Wednesday, July 03, 2013

Why NASCAR legend thinks his jet is dumb

Concord Regional Airport (KJQF), North Carolina 

 Mark Martin parks his jet about 20 feet from the kitchen counter.

Martin, the ageless NASCAR driver, scoops microwaved brown rice into his mouth as he prepares for his latest journey: flying himself to a race in Michigan.

His comfort zone is a large airplane hangar at the Concord (N.C.) Regional Airport, adjacent to the runway and equipped like a luxury home, mahogany wood floors included. There's an upstairs bedroom, a living room with comfortable couches and a TV.

There are no walls between the kitchen, where Martin sits, and his shiny 2-year-old Citation CJ4.

"It's stupid," Martin says. "It's absolutely stupid. Don't let anyone ever try to justify the costs of owning a plane. ... But it sure is convenient."

Martin invited USA TODAY Sports to come along for his flight to Michigan, a behind-the-scenes glimpse into the life of one of the sport's greats. A well-respected veteran whose career has spanned parts of 31 seasons in the Cup series, Martin is viewed as somewhat of a racing sage by his peers. He has 40 Cup wins and 49 Nationwide Series wins to go with five championships in the now-defunct IROC series. Though he has never won a Cup title or a Daytona 500, he has a record five runner-up finishes in the season standings.

A man known for being able to keep up with the times, Martin has a passion for rap music and a presence on Twitter and is an early devotee of Vine. Yet the real secret to his long-term success likely lies in keeping himself physically competitive — the 54-year-old routinely shares his regimen with his Twitter followers.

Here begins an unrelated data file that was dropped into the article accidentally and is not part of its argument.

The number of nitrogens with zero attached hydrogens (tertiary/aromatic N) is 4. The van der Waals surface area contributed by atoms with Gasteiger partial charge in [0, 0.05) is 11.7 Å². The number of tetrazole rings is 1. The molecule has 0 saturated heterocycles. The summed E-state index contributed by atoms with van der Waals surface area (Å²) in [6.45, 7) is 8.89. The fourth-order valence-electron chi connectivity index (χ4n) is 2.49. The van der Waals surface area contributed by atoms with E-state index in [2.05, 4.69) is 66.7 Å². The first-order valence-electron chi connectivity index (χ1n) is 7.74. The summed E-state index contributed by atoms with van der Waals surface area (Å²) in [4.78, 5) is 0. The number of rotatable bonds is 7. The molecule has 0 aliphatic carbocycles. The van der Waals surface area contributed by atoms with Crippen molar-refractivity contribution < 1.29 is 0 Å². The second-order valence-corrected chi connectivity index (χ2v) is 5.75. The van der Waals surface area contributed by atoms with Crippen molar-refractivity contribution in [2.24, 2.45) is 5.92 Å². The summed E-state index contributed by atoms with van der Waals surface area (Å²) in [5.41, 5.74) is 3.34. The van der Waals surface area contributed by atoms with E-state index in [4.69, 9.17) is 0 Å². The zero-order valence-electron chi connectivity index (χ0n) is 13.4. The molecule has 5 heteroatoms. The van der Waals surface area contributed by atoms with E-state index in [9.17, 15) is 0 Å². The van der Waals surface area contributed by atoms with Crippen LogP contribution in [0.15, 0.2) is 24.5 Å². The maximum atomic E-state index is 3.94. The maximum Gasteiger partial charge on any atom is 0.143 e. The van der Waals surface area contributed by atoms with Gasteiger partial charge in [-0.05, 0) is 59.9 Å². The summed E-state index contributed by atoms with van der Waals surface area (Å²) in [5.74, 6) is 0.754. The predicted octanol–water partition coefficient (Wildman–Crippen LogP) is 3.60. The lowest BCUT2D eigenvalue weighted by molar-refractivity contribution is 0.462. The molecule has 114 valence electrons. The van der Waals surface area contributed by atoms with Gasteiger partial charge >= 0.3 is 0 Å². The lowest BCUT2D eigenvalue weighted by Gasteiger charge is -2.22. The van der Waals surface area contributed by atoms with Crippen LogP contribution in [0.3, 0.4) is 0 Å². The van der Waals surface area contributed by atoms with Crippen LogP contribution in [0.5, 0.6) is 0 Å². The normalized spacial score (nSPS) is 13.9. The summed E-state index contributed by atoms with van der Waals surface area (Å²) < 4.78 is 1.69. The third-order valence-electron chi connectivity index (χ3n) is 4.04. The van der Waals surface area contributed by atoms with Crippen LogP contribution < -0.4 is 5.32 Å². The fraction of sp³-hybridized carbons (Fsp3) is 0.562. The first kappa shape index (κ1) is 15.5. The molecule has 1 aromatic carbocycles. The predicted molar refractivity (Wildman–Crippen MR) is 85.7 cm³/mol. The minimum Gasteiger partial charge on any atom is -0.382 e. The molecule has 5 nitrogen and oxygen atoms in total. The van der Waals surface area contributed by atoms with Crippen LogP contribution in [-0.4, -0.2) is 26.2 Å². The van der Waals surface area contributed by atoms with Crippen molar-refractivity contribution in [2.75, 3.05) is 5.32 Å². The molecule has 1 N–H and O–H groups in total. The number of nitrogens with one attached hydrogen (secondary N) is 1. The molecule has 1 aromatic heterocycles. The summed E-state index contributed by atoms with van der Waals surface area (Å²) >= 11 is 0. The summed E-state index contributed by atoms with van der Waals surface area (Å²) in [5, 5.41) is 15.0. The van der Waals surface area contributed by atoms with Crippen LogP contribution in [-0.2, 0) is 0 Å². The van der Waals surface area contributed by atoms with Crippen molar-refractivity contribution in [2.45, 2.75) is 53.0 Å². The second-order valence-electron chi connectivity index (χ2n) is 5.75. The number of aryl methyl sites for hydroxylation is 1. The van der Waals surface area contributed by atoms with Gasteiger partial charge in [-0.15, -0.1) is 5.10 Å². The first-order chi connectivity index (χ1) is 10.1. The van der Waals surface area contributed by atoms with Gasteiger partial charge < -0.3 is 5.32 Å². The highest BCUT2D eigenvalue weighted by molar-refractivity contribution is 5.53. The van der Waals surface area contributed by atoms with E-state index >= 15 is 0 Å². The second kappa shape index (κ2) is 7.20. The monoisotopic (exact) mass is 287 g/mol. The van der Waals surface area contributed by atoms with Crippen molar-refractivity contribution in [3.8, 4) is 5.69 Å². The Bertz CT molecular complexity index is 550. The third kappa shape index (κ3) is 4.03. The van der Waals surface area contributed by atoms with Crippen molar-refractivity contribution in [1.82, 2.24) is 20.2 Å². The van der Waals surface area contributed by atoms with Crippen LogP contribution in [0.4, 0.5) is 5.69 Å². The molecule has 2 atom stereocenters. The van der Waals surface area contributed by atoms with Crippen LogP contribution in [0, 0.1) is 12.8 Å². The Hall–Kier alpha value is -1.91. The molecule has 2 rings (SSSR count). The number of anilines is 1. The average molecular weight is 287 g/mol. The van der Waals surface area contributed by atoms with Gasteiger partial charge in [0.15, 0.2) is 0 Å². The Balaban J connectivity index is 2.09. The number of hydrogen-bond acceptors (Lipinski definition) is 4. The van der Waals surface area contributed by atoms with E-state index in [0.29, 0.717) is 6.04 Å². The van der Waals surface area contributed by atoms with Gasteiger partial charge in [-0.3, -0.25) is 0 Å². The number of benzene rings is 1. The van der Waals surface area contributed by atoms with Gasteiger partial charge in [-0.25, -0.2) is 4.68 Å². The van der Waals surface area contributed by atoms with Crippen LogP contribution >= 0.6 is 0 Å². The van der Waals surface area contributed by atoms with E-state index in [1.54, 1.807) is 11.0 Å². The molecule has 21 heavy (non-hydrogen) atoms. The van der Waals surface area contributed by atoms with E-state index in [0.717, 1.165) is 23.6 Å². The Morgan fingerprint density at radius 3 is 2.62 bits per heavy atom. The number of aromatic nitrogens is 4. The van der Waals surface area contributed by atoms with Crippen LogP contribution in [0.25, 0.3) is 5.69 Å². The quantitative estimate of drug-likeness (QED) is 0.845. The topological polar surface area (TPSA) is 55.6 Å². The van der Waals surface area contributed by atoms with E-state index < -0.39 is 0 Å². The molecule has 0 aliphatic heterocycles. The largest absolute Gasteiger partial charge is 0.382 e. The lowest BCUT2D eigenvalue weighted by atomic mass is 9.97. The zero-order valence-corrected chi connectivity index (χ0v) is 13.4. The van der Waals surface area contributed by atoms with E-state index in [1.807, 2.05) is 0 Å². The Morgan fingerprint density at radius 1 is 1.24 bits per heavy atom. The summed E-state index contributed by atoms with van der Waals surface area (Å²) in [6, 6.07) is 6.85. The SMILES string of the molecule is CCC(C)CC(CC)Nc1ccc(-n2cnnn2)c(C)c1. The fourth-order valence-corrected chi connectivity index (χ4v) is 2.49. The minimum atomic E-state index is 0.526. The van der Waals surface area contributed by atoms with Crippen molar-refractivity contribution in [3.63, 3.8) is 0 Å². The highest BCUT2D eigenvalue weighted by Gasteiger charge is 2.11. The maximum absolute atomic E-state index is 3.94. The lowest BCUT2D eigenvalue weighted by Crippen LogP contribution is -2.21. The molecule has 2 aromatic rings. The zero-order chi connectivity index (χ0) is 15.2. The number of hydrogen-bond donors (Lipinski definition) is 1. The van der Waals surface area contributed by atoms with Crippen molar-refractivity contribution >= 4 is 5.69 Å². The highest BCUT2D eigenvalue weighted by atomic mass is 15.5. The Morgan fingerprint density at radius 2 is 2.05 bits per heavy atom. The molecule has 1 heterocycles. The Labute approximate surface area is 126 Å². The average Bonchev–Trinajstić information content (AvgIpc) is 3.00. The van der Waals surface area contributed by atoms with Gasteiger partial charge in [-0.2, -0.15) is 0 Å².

"If you look at the way he has treated his body, it tells you that this guy likes a challenge," says Jeff Gordon, Martin's former teammate at Hendrick Motorsports. "He likes to push himself, and he is disciplined. I think that's what gives you longevity in a sport when you have the talent."

His life as a pilot is just one of the changes Martin has seen.

"We used to take a van to Michigan," he says. "Heck, we drove to Riverside (Calif.)! But one year, after we drove to Riverside and I finished fifth, I caught a flight home."

He laughs at the memory, eager to recall his early days in NASCAR. This season, NASCAR introduced its sixth generation Cup series car. Martin has driven and won races in four of them.

"We raced hard but fair," he says of the days going door-to-door with David Pearson, Richard Petty and Darrell Waltrip. "The definition of 'fair' has changed. It was, 'May the best man win' back then. You couldn't fight the inevitable of a faster car.

"Now, everyone is so close that you can't pass. And the slow cars now are not nearly as slow."

Yet Martin's experience gives him a connection to today's drivers. Teammates Clint Bowyer and Martin Truex Jr. have been "very kind" about listening to him, Martin says.

During Truex's six-year winless streak — recently broken at Sonoma (Calif.) Raceway — Martin helped Truex stay positive.

"He's like, 'You're going to get one,' " Truex said. "Just keep doing what you're doing. You guys are awesome. You're fast. You're doing all the right things. Don't get discouraged when things don't go your way, because you're going to get a win.

"He was right. It's nice to see somebody like that understand what we're going through and give good advice."

'Get with it or get obsolete'